Tucker Carlson Says Jan. 6 Tapes Show Government Is 'Lying'

Fox News anchor Tucker Carlson said that based on the January 6 tapes that his team has been reviewing, he believes that the government has been "lying" to the American public.

"They are lying," Carlson told his audience on Thursday night. "And we know that because we've been looking at the tape."

In a controversial move, House Speaker Kevin McCarthy handed over more than 40,000 hours of surveillance footage from inside the Capitol building on January 6, 2021, to Carlson, granting Fox exclusive access to the tapes. McCarthy said that after Carlson is done reviewing the videos, he would make them more widely available to the public.

On Thursday, Carlson said he would share information about the tapes with his viewers as early as next week, teasing that it would be "really, really interesting."

Tucker Carlson January 6
Tucker Carlson speaks during 2022 FOX Nation Patriot Awards at Hard Rock Live at Seminole Hard Rock Hotel & Casino Hollywood on November 17, 2022, in Hollywood, Florida. In inset, the exterior of the U.S. Capitol building is seen at sunrise on February 8, 2021, in Washington, D.C. Jason Koerner/Sarah Silbiger/Stringer

He questioned how the government was actually "defending democracy" by "denying" the American public access to the information that would help them come to their own conclusions about the Capitol riot.

"How does that work exactly? It's not democracy of course, it is building a bulwark against your lies being revealed," Carlson said.

Despite Carlson's records of raising false claims and conspiracy theories about the Capitol riot, McCarthy has defended giving Carlson the "exclusive," saying that no information would be released to him without being screened to ensure the safety of the Capitol complex. The House speaker did not provide details about that process but said that no "exit routes" used by lawmakers would be shown to the public.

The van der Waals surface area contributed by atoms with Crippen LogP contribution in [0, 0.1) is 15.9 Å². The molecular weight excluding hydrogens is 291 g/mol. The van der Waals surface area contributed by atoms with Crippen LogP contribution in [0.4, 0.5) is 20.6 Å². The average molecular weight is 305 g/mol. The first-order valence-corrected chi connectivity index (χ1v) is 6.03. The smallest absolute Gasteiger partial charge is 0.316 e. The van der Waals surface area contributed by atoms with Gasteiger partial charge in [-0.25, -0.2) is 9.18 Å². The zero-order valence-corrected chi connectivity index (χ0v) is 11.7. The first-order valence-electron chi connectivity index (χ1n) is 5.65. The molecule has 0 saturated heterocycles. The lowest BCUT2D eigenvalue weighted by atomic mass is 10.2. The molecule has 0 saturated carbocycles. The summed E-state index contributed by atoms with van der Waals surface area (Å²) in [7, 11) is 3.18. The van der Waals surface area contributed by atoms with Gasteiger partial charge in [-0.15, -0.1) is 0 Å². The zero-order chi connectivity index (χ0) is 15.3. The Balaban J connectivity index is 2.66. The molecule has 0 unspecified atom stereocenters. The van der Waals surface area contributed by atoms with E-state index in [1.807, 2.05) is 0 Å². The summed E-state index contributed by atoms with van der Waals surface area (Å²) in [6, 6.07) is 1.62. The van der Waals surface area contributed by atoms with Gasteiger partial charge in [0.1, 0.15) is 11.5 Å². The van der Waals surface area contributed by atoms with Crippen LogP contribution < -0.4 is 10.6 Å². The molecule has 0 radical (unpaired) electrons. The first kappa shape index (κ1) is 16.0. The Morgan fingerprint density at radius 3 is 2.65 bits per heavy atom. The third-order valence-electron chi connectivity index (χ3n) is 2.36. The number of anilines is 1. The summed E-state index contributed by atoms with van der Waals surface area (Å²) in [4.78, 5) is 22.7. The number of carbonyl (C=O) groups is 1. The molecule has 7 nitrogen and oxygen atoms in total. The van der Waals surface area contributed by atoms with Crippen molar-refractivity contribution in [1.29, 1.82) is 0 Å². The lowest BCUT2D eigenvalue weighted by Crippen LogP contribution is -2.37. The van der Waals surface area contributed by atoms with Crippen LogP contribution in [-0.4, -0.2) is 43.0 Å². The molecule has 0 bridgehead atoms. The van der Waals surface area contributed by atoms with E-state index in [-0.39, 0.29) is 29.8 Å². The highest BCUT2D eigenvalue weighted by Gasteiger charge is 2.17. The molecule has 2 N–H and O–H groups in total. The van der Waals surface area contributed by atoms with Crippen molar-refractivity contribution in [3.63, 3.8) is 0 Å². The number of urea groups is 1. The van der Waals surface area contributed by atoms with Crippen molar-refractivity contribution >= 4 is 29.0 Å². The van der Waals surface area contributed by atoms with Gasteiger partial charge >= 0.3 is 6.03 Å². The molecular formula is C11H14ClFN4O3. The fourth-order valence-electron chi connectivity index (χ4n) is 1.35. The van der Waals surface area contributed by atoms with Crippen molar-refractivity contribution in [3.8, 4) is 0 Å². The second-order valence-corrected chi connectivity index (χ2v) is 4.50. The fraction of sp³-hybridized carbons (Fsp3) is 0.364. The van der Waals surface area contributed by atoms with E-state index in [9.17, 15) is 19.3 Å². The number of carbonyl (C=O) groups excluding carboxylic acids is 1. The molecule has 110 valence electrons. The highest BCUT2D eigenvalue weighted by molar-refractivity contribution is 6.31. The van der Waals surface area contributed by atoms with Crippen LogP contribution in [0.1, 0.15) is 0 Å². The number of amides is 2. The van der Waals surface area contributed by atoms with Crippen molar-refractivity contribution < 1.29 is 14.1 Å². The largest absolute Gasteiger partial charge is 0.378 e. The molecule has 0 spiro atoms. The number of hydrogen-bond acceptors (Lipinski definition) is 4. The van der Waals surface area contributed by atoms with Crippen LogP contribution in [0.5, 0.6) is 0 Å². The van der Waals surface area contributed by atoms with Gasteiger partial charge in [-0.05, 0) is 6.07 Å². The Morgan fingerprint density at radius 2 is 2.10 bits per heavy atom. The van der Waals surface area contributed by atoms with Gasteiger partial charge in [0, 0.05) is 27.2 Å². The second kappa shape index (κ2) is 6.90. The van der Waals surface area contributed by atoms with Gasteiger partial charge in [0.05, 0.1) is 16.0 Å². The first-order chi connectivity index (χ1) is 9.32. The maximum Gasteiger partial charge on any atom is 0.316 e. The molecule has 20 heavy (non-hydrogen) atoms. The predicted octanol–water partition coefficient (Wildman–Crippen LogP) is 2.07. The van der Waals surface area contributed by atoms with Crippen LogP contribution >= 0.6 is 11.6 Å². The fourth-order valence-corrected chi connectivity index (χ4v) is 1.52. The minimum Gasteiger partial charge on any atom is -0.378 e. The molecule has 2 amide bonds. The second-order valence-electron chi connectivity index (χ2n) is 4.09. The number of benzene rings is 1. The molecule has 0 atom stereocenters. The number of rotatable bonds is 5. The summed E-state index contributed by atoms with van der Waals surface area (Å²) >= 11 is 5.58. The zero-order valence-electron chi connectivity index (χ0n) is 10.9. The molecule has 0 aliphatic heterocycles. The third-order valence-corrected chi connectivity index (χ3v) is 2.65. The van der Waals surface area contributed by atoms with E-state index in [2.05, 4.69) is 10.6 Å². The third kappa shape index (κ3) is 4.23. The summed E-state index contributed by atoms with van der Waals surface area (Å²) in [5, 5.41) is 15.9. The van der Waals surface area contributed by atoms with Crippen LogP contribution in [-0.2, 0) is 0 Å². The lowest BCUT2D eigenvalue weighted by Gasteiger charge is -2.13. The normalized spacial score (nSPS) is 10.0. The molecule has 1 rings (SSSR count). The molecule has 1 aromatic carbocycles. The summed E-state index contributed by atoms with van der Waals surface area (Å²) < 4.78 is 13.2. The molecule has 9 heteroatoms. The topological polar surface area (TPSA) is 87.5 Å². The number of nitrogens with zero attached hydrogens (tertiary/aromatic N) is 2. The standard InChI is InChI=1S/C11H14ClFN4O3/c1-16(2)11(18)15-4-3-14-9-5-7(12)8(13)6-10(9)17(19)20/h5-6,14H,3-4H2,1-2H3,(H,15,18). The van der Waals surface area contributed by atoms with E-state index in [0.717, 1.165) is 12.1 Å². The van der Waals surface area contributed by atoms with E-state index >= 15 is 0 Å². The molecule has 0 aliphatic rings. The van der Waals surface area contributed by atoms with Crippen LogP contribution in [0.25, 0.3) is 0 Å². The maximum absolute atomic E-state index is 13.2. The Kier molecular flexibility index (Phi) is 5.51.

Since McCarthy announced that he would hand Carlson "unfettered" access to the footage, Democrats have slammed McCarthy, arguing that the tapes could jeopardize sensitive security operations at the Capitol and expose vulnerabilities that could be taken advantage of by individuals "who might wish to attack the Capitol again."

Representative Bennie Thompson, the former chairman of the House panel that investigated the Capitol riot, said he would actually be "supportive" of a process seeking "true transparency" as long as it did not "compromise the integrity or the security of the Capitol."

The decision to give the tapes to Fox News has also been criticized by far-right figures, like MyPillow CEO Mike Lindell, who said he would sue McCarthy for allegedly injuring his own network, LindellTV, by letting Fox "filter" the information from the videos. Lindell is claiming that by doing so, McCarthy is discriminating against him and violating freedom of the press.

At the same time, Carlson and Fox News are facing a massive defamation lawsuit from Dominion Voting Systems, which alleged that the network damaged its reputation by promoting falsehoods that its systems were used to fraudulently elect President Joe Biden in 2020.

Text messages released from anchors, like Carlson, show that the network's top executives knew that claims of election fraud made by former President Donald Trump were false, but that they repeated the lies to their audiences.

One November text showed Carlson writing privately that Trump needed to concede the election and that "there wasn't enough fraud to change the outcome."

Newsweek reached out to the White House for comment.